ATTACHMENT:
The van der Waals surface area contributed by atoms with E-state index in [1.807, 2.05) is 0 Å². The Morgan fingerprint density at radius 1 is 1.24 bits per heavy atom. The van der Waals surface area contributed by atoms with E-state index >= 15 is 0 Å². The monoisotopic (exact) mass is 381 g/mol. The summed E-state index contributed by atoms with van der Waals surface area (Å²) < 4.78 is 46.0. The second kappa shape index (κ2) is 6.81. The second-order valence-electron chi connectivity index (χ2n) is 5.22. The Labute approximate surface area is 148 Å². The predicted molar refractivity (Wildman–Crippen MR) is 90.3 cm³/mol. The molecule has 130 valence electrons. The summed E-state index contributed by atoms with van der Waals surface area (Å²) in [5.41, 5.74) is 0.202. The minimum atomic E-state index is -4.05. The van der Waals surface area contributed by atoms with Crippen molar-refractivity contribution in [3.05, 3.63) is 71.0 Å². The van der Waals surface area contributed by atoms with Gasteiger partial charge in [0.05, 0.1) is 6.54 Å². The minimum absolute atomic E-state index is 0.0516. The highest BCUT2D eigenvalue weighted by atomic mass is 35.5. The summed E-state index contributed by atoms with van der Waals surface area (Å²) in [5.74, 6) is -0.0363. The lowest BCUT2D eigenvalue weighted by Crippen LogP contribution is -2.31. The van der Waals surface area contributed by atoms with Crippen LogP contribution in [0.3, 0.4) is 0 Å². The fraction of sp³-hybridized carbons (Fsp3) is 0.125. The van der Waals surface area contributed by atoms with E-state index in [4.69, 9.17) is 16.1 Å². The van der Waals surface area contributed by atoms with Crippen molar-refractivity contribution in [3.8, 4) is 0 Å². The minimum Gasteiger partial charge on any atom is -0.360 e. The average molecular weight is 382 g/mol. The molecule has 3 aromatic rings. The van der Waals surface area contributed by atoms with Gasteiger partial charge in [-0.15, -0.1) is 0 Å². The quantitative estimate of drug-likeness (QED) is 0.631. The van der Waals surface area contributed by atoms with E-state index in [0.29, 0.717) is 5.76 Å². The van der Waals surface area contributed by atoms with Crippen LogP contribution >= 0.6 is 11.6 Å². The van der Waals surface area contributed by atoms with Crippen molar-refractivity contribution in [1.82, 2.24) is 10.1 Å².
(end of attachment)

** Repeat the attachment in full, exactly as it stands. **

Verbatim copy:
The van der Waals surface area contributed by atoms with E-state index in [1.807, 2.05) is 0 Å². The Morgan fingerprint density at radius 1 is 1.24 bits per heavy atom. The van der Waals surface area contributed by atoms with E-state index >= 15 is 0 Å². The monoisotopic (exact) mass is 381 g/mol. The summed E-state index contributed by atoms with van der Waals surface area (Å²) < 4.78 is 46.0. The second kappa shape index (κ2) is 6.81. The second-order valence-electron chi connectivity index (χ2n) is 5.22. The Labute approximate surface area is 148 Å². The predicted molar refractivity (Wildman–Crippen MR) is 90.3 cm³/mol. The molecule has 130 valence electrons. The summed E-state index contributed by atoms with van der Waals surface area (Å²) in [5.41, 5.74) is 0.202. The minimum atomic E-state index is -4.05. The van der Waals surface area contributed by atoms with Crippen molar-refractivity contribution in [3.05, 3.63) is 71.0 Å². The van der Waals surface area contributed by atoms with Gasteiger partial charge in [0.05, 0.1) is 6.54 Å². The minimum absolute atomic E-state index is 0.0516. The highest BCUT2D eigenvalue weighted by atomic mass is 35.5. The summed E-state index contributed by atoms with van der Waals surface area (Å²) in [5.74, 6) is -0.0363. The lowest BCUT2D eigenvalue weighted by Crippen LogP contribution is -2.31. The van der Waals surface area contributed by atoms with Crippen LogP contribution in [0.3, 0.4) is 0 Å². The fraction of sp³-hybridized carbons (Fsp3) is 0.125. The van der Waals surface area contributed by atoms with E-state index in [4.69, 9.17) is 16.1 Å². The van der Waals surface area contributed by atoms with Crippen molar-refractivity contribution in [3.8, 4) is 0 Å². The minimum Gasteiger partial charge on any atom is -0.360 e. The average molecular weight is 382 g/mol. The molecule has 3 aromatic rings. The van der Waals surface area contributed by atoms with Gasteiger partial charge in [-0.15, -0.1) is 0 Å². The quantitative estimate of drug-likeness (QED) is 0.631. The van der Waals surface area contributed by atoms with E-state index in [0.29, 0.717) is 5.76 Å². The van der Waals surface area contributed by atoms with Crippen LogP contribution >= 0.6 is 11.6 Å². The van der Waals surface area contributed by atoms with Crippen molar-refractivity contribution in [1.82, 2.24) is 10.1 Å².